Footnote: we didn’t just get the pressure cleaner. You can’t go to Aldi and buy ONE thing. We also got the rechargeable night light and torch, which was actually something Mr Sans wanted and we’re so impressed with it. It comes on at night when you walk into the bathroom, gives enough light and then goes off after 25 seconds on no movement.

    Footnote 2: I broke a new pair of sandals while I was in Qld. Opa repaired them. He’s such a handy man. (By the way, my language of love is to let people do things for me so they feel useful and needed. I’m good like that.)

    This is why I stay out of the shops

    I ventured into a shopping centre to buy some thick tights. The leg brace has pulled holes in my two pairs. I could have waited until next winter but I wanted to take two pairs to France to wear with skirts and my boots.

    I only like the Italian brand, not the cheap Chinese copies that are not as smooth and silky, not as long lived. The Italian brand are about $24 each.

    I went to a larger shopping centre, not my normal small, local centre as I also wanted to check out flat dressy shoes for work. I won’t be wearing high heels again this year and I can’t wear my boots for many of my work outfits. I had already looked in my local centre and they didn’t have anything that appealed to me.

    I ran into a neighbour who works in my preferred department store. She offered to use her staff discount.

    All this is a long-winded preface to say, needless to say, I didn’t just buy stockings.

    Three tops; three pairs of shoes; a scarf; a pair of jeggings and two pairs of tights.

    I might availed myself of some discounts but thank god I have been saving money; I can cover this splurge. Yet all my principles of sourcing socially and environmentally just clothing went out the window. Opps.

    Here’s a peak at what I bought, minus the scarf and pants.

    Stay out of the shops.

    Subtitled: Saving for a whole year off – income cut, not lifestyle cut tip number 5

    I've been cheating with my last two tips. I have been doing them for years so they haven't really saved me extra money this year since we've faced the income cut while on the Deferred Salary Scheme. 

    So in a similar light, half of my next tip is not new. But it is saving me money. 

    Tip number five: stay out of the shopping centres and unsubscribe from online shopping emails.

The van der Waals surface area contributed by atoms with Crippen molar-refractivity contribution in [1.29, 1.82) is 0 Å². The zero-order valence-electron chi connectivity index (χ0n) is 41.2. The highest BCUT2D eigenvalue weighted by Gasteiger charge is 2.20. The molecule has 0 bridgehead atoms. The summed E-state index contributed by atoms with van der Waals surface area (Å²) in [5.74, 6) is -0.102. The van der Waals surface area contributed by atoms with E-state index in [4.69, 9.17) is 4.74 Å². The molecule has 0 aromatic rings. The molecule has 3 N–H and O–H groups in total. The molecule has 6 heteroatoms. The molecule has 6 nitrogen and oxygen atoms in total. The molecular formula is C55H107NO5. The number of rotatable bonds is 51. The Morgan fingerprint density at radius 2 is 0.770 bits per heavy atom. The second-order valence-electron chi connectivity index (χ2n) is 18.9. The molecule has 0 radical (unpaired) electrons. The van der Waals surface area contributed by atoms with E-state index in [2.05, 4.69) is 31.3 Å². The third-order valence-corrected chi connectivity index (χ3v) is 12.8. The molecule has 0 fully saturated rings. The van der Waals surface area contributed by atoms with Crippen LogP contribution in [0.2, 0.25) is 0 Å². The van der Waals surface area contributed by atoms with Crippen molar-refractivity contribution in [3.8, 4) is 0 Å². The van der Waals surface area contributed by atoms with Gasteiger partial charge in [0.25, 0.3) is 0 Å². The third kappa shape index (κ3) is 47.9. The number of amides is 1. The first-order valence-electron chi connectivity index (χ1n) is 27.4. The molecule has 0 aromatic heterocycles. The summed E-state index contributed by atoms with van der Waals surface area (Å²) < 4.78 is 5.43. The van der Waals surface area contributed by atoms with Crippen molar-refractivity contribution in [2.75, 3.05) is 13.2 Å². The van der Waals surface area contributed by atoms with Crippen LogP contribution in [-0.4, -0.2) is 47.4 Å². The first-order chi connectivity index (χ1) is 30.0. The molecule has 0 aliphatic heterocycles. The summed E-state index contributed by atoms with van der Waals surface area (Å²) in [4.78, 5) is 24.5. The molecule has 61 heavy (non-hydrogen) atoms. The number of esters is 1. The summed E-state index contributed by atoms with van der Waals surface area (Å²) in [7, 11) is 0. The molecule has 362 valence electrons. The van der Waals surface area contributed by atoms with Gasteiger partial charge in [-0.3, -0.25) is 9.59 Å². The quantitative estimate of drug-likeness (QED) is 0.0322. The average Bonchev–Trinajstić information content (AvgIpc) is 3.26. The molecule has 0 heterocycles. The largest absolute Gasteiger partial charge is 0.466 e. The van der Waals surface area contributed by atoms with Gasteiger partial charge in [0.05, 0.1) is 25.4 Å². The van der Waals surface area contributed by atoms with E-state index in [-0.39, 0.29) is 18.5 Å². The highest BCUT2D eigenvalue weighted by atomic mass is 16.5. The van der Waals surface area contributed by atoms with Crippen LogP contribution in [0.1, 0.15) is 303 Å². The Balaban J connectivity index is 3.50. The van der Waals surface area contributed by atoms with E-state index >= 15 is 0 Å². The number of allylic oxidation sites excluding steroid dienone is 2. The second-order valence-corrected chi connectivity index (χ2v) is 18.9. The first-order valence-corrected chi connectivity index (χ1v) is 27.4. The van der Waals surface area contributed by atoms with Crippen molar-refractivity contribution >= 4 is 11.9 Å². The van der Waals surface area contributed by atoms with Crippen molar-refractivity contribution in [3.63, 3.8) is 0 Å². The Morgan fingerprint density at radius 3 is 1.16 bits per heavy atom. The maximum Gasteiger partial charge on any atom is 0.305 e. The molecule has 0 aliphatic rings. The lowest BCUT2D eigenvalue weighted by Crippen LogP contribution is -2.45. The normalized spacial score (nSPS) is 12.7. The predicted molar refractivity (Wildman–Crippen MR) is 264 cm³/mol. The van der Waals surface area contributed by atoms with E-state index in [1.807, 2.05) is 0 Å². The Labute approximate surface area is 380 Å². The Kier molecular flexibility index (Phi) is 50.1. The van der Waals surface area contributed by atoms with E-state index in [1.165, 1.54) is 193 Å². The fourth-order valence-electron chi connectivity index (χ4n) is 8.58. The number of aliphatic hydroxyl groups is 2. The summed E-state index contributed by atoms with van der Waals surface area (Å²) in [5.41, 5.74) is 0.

I don't get how shopping is now a family activity. Want something to do on a Sunday? Take your family to the shopping centre!

    When did that become a thing?

    Years ago I stopped "go shopping" to "look" for something as a regular weekend thing. Now I only go if I need to buy something.

    We never took our kids to the shopping centre as something to do even when I did go to shopping centres. I mean why impose this on little kids and why impose little kids on others? We took our kids to parks and playgrounds and the harbour and the beach and the botanic gardens. Places they could run and chase and shout and burn off energy. But it didn't stop me going shopping alone or with friends.

    This year I added the second half of the tip. I unsubscribed emails from online shopping retailers. I was deluding myself that these didn't affect me. 

    Now I don't get tempted to buy things I didn't know I wanted before I got the email.  I am not tempted by deals which actually cost me money and which if I didn't get the email I would have saved money by not spending in the first place. 

    So save money and increase your self-worth and lifestyle by not looking to go shopping for fun and to fill your time; by not feeding the desire for the new, for things you didn't really want in the first place; by not raising dissatisfaction with what you already have. 

    I still buy things. I love clothes and shoes and bags. I still visit shops occasionally. But I am not shopping as an activity.

    Fill your time with the want to do but say you have no time for.

    I've been doing the things I like – reading, visiting friends, exploring our city, planning our next trip away, learning a language. 

    Bingo: saving money and improving lifestyle!!!

    Assaulting our senses and sensibilities

    Shop windows loud with placards so exclamatory they make one’s eyes jump. (Thank you J.B.Priestley for that phrase. I love the “with placards so exclamatory.)